I came to Stan’s other comics writing after I’d been hooked by the Marvel super-heroes. Giant monsters always fascinated me as a kid and still do so today. I think the classic pre-hero giant monster story is “Fin Fang Foom!” from Strange Tales #89 [October 1961 by Stan, Larry and Jack. Set in Taiwan and Communist China, the hero is the scholarly nerd we saw in many of these stories. Ridiculed by his father and his serving-in-the-army brother for not also being a solider, he uses his knowledge of mythology to awaken the ancient dragon of the title and trick him into destroying the Communist military forces ready to invade Taiwan…and then he tricks Fin Fang Foom back into his centuries-old slumber. Nerds often rule in these giant monster thrillers.

The Lee-Ditko “surprise ending” tales are also favorites of mine. Just five pages long and yet so many of them are unforgettable. I’m especially fond of “The Terror of Tim Boo Ba!” from Amazing Adult  Fantasy #9 [February 1962]. Tim Boo Ba is the supreme ruler of his planet until he is wiped from existence by a flash flood. It turns out his planet is part of a small scale model and the flood is the splash of water spilled on the model by a young boy. That blew my mind as a kid.

Sgt. Fury 18

Stan’s work on Sgt. Fury and His Howling Commandoes was impressive. Though more pulp adventure than the war stories editor/writer Bob Kanigher was publishing over at DC Comics, they had their frequent moments of unforgettable human drama. The last page of issue #18 [May 1965] haunts me to this day. Having gotten up the courage to ask Pamela Hawley to marry him, Fury learns that she died rescuing others in a bombing attack and that her last words on this planet were “Tell my wonderful American sergeant how much I love him.” If you think that page has lost its impact over half a century later, guess again. I had tears in my eyes as I wrote this paragraph.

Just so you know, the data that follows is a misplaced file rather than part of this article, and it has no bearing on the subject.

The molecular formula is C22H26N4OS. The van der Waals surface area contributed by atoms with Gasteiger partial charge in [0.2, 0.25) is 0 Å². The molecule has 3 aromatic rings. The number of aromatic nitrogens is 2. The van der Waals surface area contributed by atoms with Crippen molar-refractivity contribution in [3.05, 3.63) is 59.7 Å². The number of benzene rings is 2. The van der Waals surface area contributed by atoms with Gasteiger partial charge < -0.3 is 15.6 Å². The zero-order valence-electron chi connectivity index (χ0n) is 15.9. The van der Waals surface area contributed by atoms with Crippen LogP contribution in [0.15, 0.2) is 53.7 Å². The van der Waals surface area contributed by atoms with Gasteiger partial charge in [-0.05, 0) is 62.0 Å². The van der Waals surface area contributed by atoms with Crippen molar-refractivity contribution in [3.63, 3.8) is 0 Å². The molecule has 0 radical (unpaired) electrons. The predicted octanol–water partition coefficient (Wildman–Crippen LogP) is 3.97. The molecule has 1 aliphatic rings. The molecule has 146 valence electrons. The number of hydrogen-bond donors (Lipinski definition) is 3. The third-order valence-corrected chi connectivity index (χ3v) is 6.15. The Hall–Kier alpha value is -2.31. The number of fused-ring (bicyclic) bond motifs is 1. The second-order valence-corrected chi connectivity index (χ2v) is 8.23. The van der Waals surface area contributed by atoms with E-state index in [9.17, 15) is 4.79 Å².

One more. A short story from Rawhide Kid #18 [October, 1960]. “A Legend is Born!” is one of my favorite Lee/Kirby collaborations.  In five masterful pages, Stan and Jack show their understanding of human nature, delivering action and one of the best “punch lines” ever.

The Kid is trying to have a peaceful meal when a bully, not knowing the identity of the young man, tries to push the Kid around.  Five panels is all it takes for Rawhide to show that bully and everyone else in the bar the folly of such behavior.

Rawhide escapes before the sheriff arrives.  The witnesses proceed to describe the Kid to the lawman.  They claim he was a giant with four guns the size of cannons and fists the size of sledgehammers. They say his voice was like the growl of a caged lion.  The sheriff is thrilled to have such a good description.

The last panel captions make the story…

For the record: The Rawhide Kid had an unusually low, mild voice! He was five feet, three inches, in his stocking feet, and had never in his life weighed more than one hundred and twenty-five pounds! His hands were normal size, a mite on the small side, maybe, and he carried no more than two regulation Colt .45’s!

 But human nature is what it is, and men will always color what they say!  That is why none of the records really agree about the Rawhide Kid – that is how legends are born!

This week’s column barely shows the top of the iceberg of terrific Stan Lee stories I have read since I first discovered Marvel Comics in the summer of 1963. I hope I wrote about some of your favorites this week. I know you have your own favorites. If you have your own column or blog, if you’re on Facebook or Twitter, please share your favorites with the rest of us.

Stan truly loved his fans and he gave us a plethora of reasons to love him right back. We will never forget him. Excelsior!

I’ll be back next week with some holiday gift suggestions. Or, as we usually refer to them, some reviews of cool comics and related items. See you then.

© 2018 Tony Isabella